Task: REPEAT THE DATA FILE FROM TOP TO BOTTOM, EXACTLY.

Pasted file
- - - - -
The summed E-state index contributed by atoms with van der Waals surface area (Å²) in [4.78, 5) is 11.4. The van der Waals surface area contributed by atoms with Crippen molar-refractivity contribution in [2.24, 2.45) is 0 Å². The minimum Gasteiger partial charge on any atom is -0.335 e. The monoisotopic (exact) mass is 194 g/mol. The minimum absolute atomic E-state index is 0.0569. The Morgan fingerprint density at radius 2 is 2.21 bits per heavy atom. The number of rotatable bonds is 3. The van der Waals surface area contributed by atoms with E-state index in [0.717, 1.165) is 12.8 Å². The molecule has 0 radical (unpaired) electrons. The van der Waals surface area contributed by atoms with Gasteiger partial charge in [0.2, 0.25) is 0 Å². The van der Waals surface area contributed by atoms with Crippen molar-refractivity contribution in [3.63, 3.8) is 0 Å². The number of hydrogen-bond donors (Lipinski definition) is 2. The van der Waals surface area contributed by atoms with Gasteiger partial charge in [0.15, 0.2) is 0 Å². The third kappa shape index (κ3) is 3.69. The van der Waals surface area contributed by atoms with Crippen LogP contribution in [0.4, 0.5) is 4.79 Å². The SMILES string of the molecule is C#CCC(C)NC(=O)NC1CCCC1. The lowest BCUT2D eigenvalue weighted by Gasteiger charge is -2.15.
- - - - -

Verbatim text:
The summed E-state index contributed by atoms with van der Waals surface area (Å²) in [4.78, 5) is 11.4. The van der Waals surface area contributed by atoms with Crippen molar-refractivity contribution in [2.24, 2.45) is 0 Å². The minimum Gasteiger partial charge on any atom is -0.335 e. The monoisotopic (exact) mass is 194 g/mol. The minimum absolute atomic E-state index is 0.0569. The Morgan fingerprint density at radius 2 is 2.21 bits per heavy atom. The number of rotatable bonds is 3. The van der Waals surface area contributed by atoms with E-state index in [0.717, 1.165) is 12.8 Å². The molecule has 0 radical (unpaired) electrons. The van der Waals surface area contributed by atoms with Gasteiger partial charge in [0.2, 0.25) is 0 Å². The van der Waals surface area contributed by atoms with Crippen molar-refractivity contribution in [3.63, 3.8) is 0 Å². The number of hydrogen-bond donors (Lipinski definition) is 2. The van der Waals surface area contributed by atoms with Gasteiger partial charge in [0.15, 0.2) is 0 Å². The third kappa shape index (κ3) is 3.69. The van der Waals surface area contributed by atoms with Crippen LogP contribution in [0.4, 0.5) is 4.79 Å². The SMILES string of the molecule is C#CCC(C)NC(=O)NC1CCCC1. The lowest BCUT2D eigenvalue weighted by Gasteiger charge is -2.15.